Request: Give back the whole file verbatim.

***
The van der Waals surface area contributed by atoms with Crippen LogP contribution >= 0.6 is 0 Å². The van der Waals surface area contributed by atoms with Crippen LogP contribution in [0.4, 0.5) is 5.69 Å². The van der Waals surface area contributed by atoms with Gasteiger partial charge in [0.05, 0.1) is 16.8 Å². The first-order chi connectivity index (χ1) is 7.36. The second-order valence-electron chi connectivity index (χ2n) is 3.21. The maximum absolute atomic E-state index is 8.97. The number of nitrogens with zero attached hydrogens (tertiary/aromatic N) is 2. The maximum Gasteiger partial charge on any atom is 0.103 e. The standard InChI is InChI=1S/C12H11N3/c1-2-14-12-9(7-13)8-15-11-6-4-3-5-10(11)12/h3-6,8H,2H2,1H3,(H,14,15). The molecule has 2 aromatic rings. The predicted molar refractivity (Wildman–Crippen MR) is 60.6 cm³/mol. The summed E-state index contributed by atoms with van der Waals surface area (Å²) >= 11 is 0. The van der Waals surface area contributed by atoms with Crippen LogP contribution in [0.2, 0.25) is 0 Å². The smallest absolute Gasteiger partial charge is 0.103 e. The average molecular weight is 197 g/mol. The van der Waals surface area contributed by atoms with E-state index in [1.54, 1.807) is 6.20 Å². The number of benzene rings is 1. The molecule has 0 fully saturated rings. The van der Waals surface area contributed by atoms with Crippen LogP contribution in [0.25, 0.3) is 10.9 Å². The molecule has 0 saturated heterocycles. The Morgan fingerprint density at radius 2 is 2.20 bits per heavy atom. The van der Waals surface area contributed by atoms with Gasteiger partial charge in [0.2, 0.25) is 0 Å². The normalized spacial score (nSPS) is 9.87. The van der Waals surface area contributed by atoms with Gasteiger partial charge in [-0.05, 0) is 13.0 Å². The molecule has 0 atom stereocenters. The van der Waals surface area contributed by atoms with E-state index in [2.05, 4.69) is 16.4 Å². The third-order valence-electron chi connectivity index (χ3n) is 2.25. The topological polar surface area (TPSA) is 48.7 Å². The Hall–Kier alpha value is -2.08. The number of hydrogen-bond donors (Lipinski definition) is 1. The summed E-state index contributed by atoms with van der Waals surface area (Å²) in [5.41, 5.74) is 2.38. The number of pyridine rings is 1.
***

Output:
The van der Waals surface area contributed by atoms with Crippen LogP contribution >= 0.6 is 0 Å². The van der Waals surface area contributed by atoms with Crippen LogP contribution in [0.4, 0.5) is 5.69 Å². The van der Waals surface area contributed by atoms with Gasteiger partial charge in [0.05, 0.1) is 16.8 Å². The first-order chi connectivity index (χ1) is 7.36. The second-order valence-electron chi connectivity index (χ2n) is 3.21. The maximum absolute atomic E-state index is 8.97. The number of nitrogens with zero attached hydrogens (tertiary/aromatic N) is 2. The maximum Gasteiger partial charge on any atom is 0.103 e. The standard InChI is InChI=1S/C12H11N3/c1-2-14-12-9(7-13)8-15-11-6-4-3-5-10(11)12/h3-6,8H,2H2,1H3,(H,14,15). The molecule has 2 aromatic rings. The predicted molar refractivity (Wildman–Crippen MR) is 60.6 cm³/mol. The summed E-state index contributed by atoms with van der Waals surface area (Å²) >= 11 is 0. The van der Waals surface area contributed by atoms with Crippen LogP contribution in [0.2, 0.25) is 0 Å². The smallest absolute Gasteiger partial charge is 0.103 e. The average molecular weight is 197 g/mol. The van der Waals surface area contributed by atoms with E-state index in [1.54, 1.807) is 6.20 Å². The number of benzene rings is 1. The molecule has 0 fully saturated rings. The van der Waals surface area contributed by atoms with Crippen LogP contribution in [0.25, 0.3) is 10.9 Å². The molecule has 0 saturated heterocycles. The Morgan fingerprint density at radius 2 is 2.20 bits per heavy atom. The van der Waals surface area contributed by atoms with Gasteiger partial charge in [0.2, 0.25) is 0 Å². The normalized spacial score (nSPS) is 9.87. The van der Waals surface area contributed by atoms with Gasteiger partial charge in [-0.05, 0) is 13.0 Å². The molecule has 0 atom stereocenters. The van der Waals surface area contributed by atoms with E-state index in [2.05, 4.69) is 16.4 Å². The third-order valence-electron chi connectivity index (χ3n) is 2.25. The topological polar surface area (TPSA) is 48.7 Å². The Hall–Kier alpha value is -2.08. The number of hydrogen-bond donors (Lipinski definition) is 1. The summed E-state index contributed by atoms with van der Waals surface area (Å²) in [5.41, 5.74) is 2.38. The number of pyridine rings is 1.